Landauer formula

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The Landauer formula—named after Rolf Landauer, who first suggested its prototype in 1957[1]—is a formula relating the electrical resistance of a quantum conductor to the scattering properties of the conductor.[2] In the simplest case where the system only has two terminals, and the scattering matrix of the conductor does not depend on energy, the formula reads

G(\mu) = G_0 \sum_n T_n (\mu) \ ,

where G is the electrical conductance, G_0 = e^2/(\pi\hbar) \approx 7.75\times 10^{-5} \Omega^{-1} is the conductance quantum, T_n are the transmission eigenvalues of the channels, and the sum runs over all transport channels in the conductor. This formula is very simple and physically sensible: The conductance of a nanoscale conductor is given by the sum of all the transmission possibilities an electron has when propagating with an energy equal to the chemical potential,  E=\mu .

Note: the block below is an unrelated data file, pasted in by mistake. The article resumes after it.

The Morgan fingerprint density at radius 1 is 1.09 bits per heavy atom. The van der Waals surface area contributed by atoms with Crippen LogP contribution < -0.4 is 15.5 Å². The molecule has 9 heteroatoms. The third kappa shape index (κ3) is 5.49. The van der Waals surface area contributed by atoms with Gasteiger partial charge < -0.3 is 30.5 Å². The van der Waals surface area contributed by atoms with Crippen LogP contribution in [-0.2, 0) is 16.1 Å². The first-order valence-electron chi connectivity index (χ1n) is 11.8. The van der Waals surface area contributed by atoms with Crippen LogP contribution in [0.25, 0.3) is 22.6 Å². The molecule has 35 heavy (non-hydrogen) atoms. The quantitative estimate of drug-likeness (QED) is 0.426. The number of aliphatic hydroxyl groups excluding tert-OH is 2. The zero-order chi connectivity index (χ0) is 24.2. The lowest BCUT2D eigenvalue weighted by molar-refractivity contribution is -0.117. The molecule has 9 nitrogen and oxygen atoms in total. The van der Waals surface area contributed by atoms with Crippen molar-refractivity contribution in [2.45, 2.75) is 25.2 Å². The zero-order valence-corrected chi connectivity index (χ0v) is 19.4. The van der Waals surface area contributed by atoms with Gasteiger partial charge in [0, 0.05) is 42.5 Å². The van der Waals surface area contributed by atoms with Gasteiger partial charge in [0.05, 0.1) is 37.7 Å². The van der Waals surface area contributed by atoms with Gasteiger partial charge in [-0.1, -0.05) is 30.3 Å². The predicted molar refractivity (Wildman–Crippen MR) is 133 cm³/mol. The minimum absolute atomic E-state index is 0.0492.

1. ^ Landauer, R. (1957). "Spatial Variation of Currents and Fields Due to Localized Scatterers in Metallic Conduction". IBM Journal of Research and Development 1: 223–231. doi:10.1147/rd.13.0223. 
  2. ^ Nazarov, Y. V.; Blanter, Ya. M. (2009). Quantum transport: Introduction to Nanoscience. Cambridge University Press. pp. 29–41. ISBN 978-0521832465.